During extensive discussion at the June 17 hearing, Planning Board member Birtwistle asked, “what problem is the amendment trying to solve?” and said that he could not remember a time when a Site Plan Review had more than one vote in opposition. He also said that the current bylaw means that the Board and the developer have to come to a consensus, which usually leads to a better project. Planning Board Chair Gray-Mullen and CRC Chair Hanneke argued that without this amendment, the Town might be sued, citing a ruling in Osberg v. Planning Board of Sturbridge, which, they said, means that only a majority was necessary to pass Sturbridge’s Site Plan Review. Planning Board member McGowan corrected them, explaining that the ruling actually said that a Site Plan Review can be passed with a majority but did not specify it as a standard.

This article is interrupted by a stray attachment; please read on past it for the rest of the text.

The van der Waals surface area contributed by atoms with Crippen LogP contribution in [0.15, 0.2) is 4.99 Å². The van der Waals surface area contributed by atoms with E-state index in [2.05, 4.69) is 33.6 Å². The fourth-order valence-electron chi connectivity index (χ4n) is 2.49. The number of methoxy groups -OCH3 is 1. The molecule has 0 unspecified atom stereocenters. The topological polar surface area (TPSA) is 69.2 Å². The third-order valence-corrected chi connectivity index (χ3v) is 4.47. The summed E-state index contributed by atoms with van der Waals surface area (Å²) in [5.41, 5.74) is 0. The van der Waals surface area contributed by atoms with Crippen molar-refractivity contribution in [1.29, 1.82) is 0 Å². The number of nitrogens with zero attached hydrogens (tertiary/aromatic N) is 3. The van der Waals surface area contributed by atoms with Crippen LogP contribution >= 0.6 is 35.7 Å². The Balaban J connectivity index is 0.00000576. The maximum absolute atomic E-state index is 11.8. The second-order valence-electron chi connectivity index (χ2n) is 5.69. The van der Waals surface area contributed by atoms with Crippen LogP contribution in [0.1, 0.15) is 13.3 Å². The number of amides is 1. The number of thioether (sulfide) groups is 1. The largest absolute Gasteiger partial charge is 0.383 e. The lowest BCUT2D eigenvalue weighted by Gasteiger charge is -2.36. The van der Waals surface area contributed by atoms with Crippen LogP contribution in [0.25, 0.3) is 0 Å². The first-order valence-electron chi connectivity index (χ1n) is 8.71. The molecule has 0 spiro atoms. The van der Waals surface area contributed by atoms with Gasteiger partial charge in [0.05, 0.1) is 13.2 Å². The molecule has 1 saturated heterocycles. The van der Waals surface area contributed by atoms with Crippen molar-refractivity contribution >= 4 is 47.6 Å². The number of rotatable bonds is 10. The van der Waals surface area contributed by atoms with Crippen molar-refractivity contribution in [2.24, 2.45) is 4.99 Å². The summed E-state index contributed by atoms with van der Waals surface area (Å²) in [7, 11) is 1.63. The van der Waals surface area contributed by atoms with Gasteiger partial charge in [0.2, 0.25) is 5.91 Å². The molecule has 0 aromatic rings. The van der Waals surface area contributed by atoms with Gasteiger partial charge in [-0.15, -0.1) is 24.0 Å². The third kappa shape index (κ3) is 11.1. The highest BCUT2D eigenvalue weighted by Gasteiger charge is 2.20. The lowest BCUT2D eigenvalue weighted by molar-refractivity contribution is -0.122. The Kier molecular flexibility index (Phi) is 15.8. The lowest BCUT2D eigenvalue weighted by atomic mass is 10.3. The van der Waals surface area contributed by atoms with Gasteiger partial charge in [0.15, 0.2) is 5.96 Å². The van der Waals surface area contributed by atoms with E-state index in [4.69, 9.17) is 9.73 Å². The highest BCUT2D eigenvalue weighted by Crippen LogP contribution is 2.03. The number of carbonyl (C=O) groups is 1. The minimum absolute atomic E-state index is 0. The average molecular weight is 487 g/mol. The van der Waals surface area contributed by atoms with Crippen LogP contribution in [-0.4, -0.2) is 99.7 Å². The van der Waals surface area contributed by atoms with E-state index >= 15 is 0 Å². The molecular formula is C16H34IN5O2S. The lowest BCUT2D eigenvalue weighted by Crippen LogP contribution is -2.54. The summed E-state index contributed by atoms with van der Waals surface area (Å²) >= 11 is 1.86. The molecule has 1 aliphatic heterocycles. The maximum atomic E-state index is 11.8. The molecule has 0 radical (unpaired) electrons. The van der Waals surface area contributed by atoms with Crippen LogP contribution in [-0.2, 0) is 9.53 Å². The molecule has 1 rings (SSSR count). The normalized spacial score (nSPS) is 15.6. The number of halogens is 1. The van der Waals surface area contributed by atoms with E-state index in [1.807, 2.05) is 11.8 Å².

CRC member and former Planning Board member Schreiber pointed out that sometimes it is difficult to get five members eligible to vote at a Planning Board meeting.  If someone has missed part of a hearing for a Site Plan Review and had not watched the tape of that meeting, or, if they  had to recuse themselves due to a conflict of interest, they might not be able to vote. He felt that in a democracy, a simple majority of those who attend the meeting should determine whether the permit is given or not.

Birtwistle made an amendment to the proposal, stating that a minimum of four votes would be required to approve a site plan review. Brestrup also said that she is uncomfortable with the idea that only three members could approve a project. She favored Birtwistle’s amendment. However, this amendment was defeated 2-5-0 by the Planning Board (Birtwistle and McGowan voting yes, and Gray-Mullen, Chao, Jemsek, Levenstein, Marshall, voting no) and 1-4-0 by the CRC councilors (Swartz voting yes, and Hanneke, DeAngelis, Pam, Schreiber, Steinberg voting no).